Climate change will affect carbon sequestration in oceans, scientists say

December 03, 2002

CHAMPAIGN, Ill. -- The direct injection of unwanted carbon dioxide deep into the ocean is one suggested strategy to help control rising atmospheric carbon dioxide levels and mitigate the effects of global warming. But, like the problems associated with the long-term storage of nuclear waste, finding a safe place to sequester the carbon may be more difficult than scientists first anticipated.

Because the atmosphere interacts with the oceans, the net uptake of carbon dioxide and the oceans' sequestration capacity would be affected by a change in climate. Just how effective carbon sequestration would be, in light of projected climate change, has not been studied before. Indeed, estimating the impact of carbon injection is complicated because of a limited understanding of climate and oceanic carbon cycle feedback mechanisms.

"Through various feedback mechanisms, the ocean circulation could change and affect the retention time of carbon dioxide injected into the deep ocean, thereby indirectly altering oceanic carbon storage and atmospheric carbon dioxide concentration," said Atul Jain, a professor of atmospheric sciences at the University of Illinois at Urbana-Champaign. "Where you inject the carbon dioxide turns out to be a very important issue."

To investigate the possible effects of feedbacks between global climate change, the ocean carbon cycle and oceanic carbon sequestration, Jain and graduate student Long Cao developed an atmosphere-ocean, climate-carbon cycle model of intermediate complexity. The researchers then used the model to study the effectiveness of oceanic carbon sequestration by the direct injection of carbon dioxide at different locations and ocean depths.

Jain and Cao found that climate change has a big impact on the oceans' ability to store carbon dioxide. The effect was most pronounced in the Atlantic Ocean.

"When we ran the model without the climate feedback mechanisms, the Pacific Ocean held more carbon dioxide for a longer period of time," Cao said. "But when we added the feedback mechanisms, the retention time in the Atlantic Ocean proved far superior. Based on our initial results, injecting carbon dioxide into the Atlantic Ocean would be more effective than injecting it at the same depth in either the Pacific Ocean or the Indian Ocean."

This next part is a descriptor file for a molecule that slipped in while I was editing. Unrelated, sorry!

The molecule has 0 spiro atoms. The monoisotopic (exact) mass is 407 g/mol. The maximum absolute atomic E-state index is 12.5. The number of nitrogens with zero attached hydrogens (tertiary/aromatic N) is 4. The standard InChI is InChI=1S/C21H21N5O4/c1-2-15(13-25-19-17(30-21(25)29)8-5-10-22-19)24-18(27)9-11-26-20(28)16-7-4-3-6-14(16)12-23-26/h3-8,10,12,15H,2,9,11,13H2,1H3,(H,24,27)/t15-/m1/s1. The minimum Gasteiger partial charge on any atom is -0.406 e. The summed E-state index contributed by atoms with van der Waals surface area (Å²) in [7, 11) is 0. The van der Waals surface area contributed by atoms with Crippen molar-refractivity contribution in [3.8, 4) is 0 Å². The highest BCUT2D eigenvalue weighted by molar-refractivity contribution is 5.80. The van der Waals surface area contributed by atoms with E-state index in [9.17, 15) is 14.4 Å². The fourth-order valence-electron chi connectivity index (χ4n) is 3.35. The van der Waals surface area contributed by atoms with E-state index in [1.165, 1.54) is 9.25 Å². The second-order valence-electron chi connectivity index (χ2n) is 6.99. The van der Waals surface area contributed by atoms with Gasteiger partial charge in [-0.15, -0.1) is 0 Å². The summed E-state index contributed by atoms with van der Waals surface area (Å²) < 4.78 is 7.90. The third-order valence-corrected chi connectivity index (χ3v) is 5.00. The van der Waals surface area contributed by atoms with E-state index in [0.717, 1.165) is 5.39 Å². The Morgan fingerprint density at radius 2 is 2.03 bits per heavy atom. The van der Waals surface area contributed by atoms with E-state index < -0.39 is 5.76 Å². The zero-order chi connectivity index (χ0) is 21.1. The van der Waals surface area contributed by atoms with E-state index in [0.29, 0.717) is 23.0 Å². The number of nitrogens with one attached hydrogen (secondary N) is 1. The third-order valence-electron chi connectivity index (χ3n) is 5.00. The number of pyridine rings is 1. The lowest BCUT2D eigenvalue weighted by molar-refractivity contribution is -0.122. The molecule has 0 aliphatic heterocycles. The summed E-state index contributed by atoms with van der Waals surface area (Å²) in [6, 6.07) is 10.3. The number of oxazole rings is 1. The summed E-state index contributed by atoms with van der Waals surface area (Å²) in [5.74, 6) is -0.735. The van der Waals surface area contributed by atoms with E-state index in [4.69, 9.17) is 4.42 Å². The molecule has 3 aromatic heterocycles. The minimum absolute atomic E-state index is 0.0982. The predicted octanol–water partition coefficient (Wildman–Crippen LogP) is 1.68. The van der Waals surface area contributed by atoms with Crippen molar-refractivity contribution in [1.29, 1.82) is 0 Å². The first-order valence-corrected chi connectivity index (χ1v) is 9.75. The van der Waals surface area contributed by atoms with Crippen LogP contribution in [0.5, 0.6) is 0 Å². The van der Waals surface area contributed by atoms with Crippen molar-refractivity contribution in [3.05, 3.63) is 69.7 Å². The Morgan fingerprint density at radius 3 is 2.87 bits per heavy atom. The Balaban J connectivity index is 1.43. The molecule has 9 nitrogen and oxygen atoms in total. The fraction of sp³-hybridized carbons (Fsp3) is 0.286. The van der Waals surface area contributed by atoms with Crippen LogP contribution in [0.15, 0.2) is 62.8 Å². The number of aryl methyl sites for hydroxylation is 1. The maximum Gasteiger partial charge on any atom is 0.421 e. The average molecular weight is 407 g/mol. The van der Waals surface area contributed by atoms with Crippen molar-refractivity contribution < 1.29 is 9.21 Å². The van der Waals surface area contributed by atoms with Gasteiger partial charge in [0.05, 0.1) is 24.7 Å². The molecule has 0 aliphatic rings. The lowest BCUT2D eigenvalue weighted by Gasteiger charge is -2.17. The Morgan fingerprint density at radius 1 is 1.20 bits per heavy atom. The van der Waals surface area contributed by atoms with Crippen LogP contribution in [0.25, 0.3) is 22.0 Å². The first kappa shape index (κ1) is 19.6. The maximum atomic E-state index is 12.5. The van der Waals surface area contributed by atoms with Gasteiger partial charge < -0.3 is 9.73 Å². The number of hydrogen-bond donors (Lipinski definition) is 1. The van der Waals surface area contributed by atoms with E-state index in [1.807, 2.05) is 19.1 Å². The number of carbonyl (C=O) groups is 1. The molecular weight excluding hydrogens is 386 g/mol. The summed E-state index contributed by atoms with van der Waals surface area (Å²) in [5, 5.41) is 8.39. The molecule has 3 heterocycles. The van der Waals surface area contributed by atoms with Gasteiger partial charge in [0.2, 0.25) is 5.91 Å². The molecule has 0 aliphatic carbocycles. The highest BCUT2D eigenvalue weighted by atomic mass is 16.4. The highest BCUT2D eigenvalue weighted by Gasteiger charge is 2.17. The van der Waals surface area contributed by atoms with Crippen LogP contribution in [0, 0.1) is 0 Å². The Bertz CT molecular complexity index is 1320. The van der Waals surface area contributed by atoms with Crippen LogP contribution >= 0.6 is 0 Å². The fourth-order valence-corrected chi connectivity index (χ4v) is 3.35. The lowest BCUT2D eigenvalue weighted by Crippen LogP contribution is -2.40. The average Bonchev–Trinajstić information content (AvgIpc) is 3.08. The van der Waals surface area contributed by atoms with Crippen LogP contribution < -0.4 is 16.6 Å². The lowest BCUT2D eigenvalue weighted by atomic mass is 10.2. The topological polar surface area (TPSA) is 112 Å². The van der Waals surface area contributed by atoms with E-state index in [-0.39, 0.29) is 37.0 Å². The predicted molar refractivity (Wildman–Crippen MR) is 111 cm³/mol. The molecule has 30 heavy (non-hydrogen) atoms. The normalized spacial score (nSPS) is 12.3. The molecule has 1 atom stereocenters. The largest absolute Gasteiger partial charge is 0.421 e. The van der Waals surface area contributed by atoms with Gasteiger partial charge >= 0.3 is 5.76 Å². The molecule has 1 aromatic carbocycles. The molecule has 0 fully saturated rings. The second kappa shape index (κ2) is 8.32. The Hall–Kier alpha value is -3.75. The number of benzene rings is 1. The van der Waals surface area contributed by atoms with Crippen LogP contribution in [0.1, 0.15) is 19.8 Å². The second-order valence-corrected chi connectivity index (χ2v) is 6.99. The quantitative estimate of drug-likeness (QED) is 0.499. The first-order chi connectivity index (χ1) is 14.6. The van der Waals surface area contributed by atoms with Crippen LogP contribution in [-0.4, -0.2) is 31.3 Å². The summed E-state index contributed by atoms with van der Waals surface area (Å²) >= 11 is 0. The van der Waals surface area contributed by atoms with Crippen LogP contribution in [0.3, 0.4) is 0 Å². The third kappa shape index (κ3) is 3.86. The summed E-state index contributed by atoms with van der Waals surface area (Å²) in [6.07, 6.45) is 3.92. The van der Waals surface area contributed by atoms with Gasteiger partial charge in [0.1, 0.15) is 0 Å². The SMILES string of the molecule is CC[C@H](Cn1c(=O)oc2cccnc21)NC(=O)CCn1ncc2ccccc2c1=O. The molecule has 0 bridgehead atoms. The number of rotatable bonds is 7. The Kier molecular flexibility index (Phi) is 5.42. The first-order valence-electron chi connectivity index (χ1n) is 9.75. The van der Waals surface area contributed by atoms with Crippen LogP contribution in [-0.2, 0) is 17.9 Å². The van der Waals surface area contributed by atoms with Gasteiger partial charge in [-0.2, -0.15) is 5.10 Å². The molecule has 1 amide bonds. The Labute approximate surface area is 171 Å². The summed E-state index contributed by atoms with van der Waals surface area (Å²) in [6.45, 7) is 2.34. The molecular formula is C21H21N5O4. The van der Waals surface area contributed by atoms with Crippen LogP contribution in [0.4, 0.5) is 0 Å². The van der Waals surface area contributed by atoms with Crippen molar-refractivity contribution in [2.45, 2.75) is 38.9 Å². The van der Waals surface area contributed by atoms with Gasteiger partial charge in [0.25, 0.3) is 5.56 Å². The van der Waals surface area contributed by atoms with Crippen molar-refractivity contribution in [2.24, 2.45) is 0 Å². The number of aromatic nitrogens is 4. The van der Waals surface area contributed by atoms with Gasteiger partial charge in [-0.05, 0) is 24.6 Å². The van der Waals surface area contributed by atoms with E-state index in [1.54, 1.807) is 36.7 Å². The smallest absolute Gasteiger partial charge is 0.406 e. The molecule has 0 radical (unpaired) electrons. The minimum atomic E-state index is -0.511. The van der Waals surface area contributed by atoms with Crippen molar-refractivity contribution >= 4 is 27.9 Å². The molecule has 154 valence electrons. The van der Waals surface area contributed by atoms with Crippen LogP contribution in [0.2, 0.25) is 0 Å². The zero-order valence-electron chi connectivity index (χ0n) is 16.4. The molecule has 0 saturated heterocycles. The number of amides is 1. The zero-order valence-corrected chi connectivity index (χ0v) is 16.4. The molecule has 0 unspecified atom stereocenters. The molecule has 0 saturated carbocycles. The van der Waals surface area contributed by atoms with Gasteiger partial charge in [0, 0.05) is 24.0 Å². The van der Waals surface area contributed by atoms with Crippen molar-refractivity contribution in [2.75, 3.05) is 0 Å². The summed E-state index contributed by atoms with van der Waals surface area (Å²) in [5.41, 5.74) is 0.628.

Future climate change could affect both the uptake of carbon dioxide in the ocean basins and the ocean circulation patterns themselves, Jain said. "As sea-surface temperatures increase, the density of the water decreases and thus slows down the ocean thermohaline circulation, so the ocean's ability to absorb carbon dioxide also decreases. This leaves more carbon dioxide in the atmosphere, exacerbating the problem. At the same time, the reduced ocean circulation will decrease the ocean mixing, which decreases the ventilation to the atmosphere of carbon injected into the deep ocean. Our model results show that this effect is more dominating in the Atlantic Ocean."

Tucking away excess carbon dioxide in Davy Jones's locker is not a permanent solution for reducing the amount of carbon dioxide in the atmosphere. "Sequestering carbon in the deep ocean is, at best, a technique to buy time," Jain said.

"Carbon dioxide dumped in the oceans won't stay there forever. Eventually it will percolate to the surface and into the atmosphere."

To buy as much time as possible, the carbon dioxide must remain trapped for as long as possible. "The big question is in what region of which ocean will future climate change have the least effect," Jain said. "That's where we will want to store the carbon dioxide."
Jain and Cao will present their latest findings at the American Geophysical Union meeting in San Francisco, Dec. 6-10. The U.S. Department of Energy funded the work.

University of Illinois at Urbana-Champaign

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